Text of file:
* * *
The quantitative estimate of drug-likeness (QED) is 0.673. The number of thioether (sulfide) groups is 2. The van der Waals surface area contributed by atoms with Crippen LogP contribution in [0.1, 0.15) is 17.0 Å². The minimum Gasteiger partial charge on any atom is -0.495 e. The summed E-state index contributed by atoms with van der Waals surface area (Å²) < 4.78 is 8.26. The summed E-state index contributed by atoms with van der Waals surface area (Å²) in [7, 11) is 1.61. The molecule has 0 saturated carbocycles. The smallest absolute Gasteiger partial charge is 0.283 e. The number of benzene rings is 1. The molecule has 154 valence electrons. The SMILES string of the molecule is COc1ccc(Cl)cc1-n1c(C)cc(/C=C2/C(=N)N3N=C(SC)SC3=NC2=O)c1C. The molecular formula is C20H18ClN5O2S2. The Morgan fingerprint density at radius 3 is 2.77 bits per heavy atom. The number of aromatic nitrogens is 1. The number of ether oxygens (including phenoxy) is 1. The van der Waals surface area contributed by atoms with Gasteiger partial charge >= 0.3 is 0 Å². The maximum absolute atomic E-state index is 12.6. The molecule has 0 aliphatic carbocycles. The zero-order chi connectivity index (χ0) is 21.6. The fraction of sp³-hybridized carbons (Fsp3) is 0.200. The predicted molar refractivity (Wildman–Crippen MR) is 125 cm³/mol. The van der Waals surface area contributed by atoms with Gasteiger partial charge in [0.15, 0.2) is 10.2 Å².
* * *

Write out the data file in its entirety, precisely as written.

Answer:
The quantitative estimate of drug-likeness (QED) is 0.673. The number of thioether (sulfide) groups is 2. The van der Waals surface area contributed by atoms with Crippen LogP contribution in [0.1, 0.15) is 17.0 Å². The minimum Gasteiger partial charge on any atom is -0.495 e. The summed E-state index contributed by atoms with van der Waals surface area (Å²) < 4.78 is 8.26. The summed E-state index contributed by atoms with van der Waals surface area (Å²) in [7, 11) is 1.61. The molecule has 0 saturated carbocycles. The smallest absolute Gasteiger partial charge is 0.283 e. The number of benzene rings is 1. The molecule has 154 valence electrons. The SMILES string of the molecule is COc1ccc(Cl)cc1-n1c(C)cc(/C=C2/C(=N)N3N=C(SC)SC3=NC2=O)c1C. The molecular formula is C20H18ClN5O2S2. The Morgan fingerprint density at radius 3 is 2.77 bits per heavy atom. The number of aromatic nitrogens is 1. The number of ether oxygens (including phenoxy) is 1. The van der Waals surface area contributed by atoms with Gasteiger partial charge >= 0.3 is 0 Å². The maximum absolute atomic E-state index is 12.6. The molecule has 0 aliphatic carbocycles. The zero-order chi connectivity index (χ0) is 21.6. The fraction of sp³-hybridized carbons (Fsp3) is 0.200. The predicted molar refractivity (Wildman–Crippen MR) is 125 cm³/mol. The van der Waals surface area contributed by atoms with Gasteiger partial charge in [0.15, 0.2) is 10.2 Å².